Hands was the private equity fat boy and his Terra Firma terrarists, whose only link to music was that he enjoyed karaoke. It, didn’t take long to see the end hurtling forward and everyone heading for cover. Alain Levy and David Munns found themselves literally locked out of their offices and a guy who made his money refurbishing toilets on the autobahn was in charge of the musical home of the Beatles. Radiohead were the first major artists to leave EMI. There was a domino effect after that whereas it wasn’t long before Guy Hands’ own problems caught up with him. Though having an offer to run another major in the region, I was financially pretty comfortable, I was in a good space despite having to say goodbye to my parents, and was starting to look at options without the one time naivety. Had I become less trusting of people? Perhaps more choosy. The days of living la vida loca at escort clubs were winding down and it was becoming more about working out the art of the deal. I had forgiven myself for what I saw as past sins and was told by a blind fung shui man to whom I was taken that I was protected by a force field of colours and was once a leader and warrior with a third eye.
Maybe. My interest in Camelot and one day meeting Guinevere has always been with me whereas I can read people and what’s been said between the lines in a very different way than before.
Someone I had first met in Hong Kong almost in passing and then followed to Dubai where she was an urban planner and holidayed with in Sri Lanka moved to be with me. It made all the difference. She was a long and enjoyable Danish interlude of herrings and cheese and a steadying influence after a helter skelter decade of politics, insecurities and uncertainties. We moved out of Convention Plaza as she wanted something less ostentatious. We settled for a funky old walk up in a then very local part of Hong Kong on High Street. This is how she wanted it. We became friends with a very different group of people compared to those with whom I had once hung out. This girlfriend wasn’t impressed with any form of lavish lifestyle and enjoyed playing housewife and hosting dinners at home.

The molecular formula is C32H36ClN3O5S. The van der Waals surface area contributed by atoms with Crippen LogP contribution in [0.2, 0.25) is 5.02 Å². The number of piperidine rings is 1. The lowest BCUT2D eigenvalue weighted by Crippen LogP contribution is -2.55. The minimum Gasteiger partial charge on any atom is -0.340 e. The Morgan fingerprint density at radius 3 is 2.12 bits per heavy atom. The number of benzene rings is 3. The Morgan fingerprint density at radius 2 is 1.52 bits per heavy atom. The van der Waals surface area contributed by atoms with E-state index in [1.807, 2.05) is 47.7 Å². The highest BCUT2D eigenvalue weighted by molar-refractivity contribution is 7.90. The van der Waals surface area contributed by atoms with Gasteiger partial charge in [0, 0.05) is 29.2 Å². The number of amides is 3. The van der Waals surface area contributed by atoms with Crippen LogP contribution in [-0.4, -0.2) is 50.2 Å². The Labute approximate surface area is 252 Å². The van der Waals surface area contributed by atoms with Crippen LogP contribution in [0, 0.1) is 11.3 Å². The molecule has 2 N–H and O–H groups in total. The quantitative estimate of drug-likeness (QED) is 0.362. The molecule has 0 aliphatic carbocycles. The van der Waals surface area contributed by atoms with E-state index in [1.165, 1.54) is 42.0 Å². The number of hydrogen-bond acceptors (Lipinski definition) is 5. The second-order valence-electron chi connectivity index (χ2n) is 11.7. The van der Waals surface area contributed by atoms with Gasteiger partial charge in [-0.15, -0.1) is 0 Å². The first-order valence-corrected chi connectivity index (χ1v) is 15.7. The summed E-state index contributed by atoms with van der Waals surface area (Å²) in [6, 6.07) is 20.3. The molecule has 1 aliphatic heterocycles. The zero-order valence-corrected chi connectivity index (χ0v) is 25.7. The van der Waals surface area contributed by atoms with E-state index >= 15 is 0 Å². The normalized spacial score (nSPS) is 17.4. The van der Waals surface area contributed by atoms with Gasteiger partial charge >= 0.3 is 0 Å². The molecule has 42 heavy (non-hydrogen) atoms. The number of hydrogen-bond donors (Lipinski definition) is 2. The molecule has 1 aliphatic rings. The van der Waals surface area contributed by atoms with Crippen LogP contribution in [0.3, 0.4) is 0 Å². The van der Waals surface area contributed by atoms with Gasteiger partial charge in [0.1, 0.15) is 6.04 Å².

Some of these new acquaintances we got to know weren’t exactly who they pretended to be, but this was a time when pretty much everyone in Hong Kong had secrets and something to sell. One of these people had a father who was highly respected in Hong Kong and two very intelligent brothers, but each with their own problems. Knowing my interest in horse racing, but these days purely as a hobby and not some futile get-rich-quick scheme, and with the CEO of the Hong Kong Jockey Club being a friend, this person had me thinking again about how to attract younger people to the races. I use the word “again” as I had been writing and recording songs about jockeys and champion Hong Kong horses as a hobby when at EMI, and believed there was a bigger idea hidden there. This idea was on the back burner until the subject came up again. The idea was to create something like a more hip version of a young members racing club. This didn’t really appeal to me. It sounded old and predictable whereas I couldn’t see a new generation of hardcore racing fans. Each time there’s been one of these clubs, they’ve come across as a token gesture with not much meat to the bones, especially in an online world that offered more choices along with different business opportunities. Everything changed, however, when this friend and his wife did a runner out of Hong Kong owing some outstanding credit card bills. I was to learn more about this intriguing case involving gypsies, tramps and thieves. We’ll save this for another day. More importantly, a big career change happened when the head of the HKJC and the man known as E.B asked me to visit the Happy Valley Racecourse and see its fairly new Beer Garden.
Winfried aka E.B wanted to know what could be done to attract a younger demographic to at least the Wednesday night races at Happy Valley. What was called Sassy Wednesday with some pretty tacky advertising quickly became the entertainment-driven and Trip Advisor endorsed Happy Wednesday brand.
This was to change the face of horse racing and offered my career a completely new lifeline. I have E.B to thank for that. He also taught me much about many other aspects of the racing game by simply being around him. These included the Peter Principle, trust issues and the business of racing.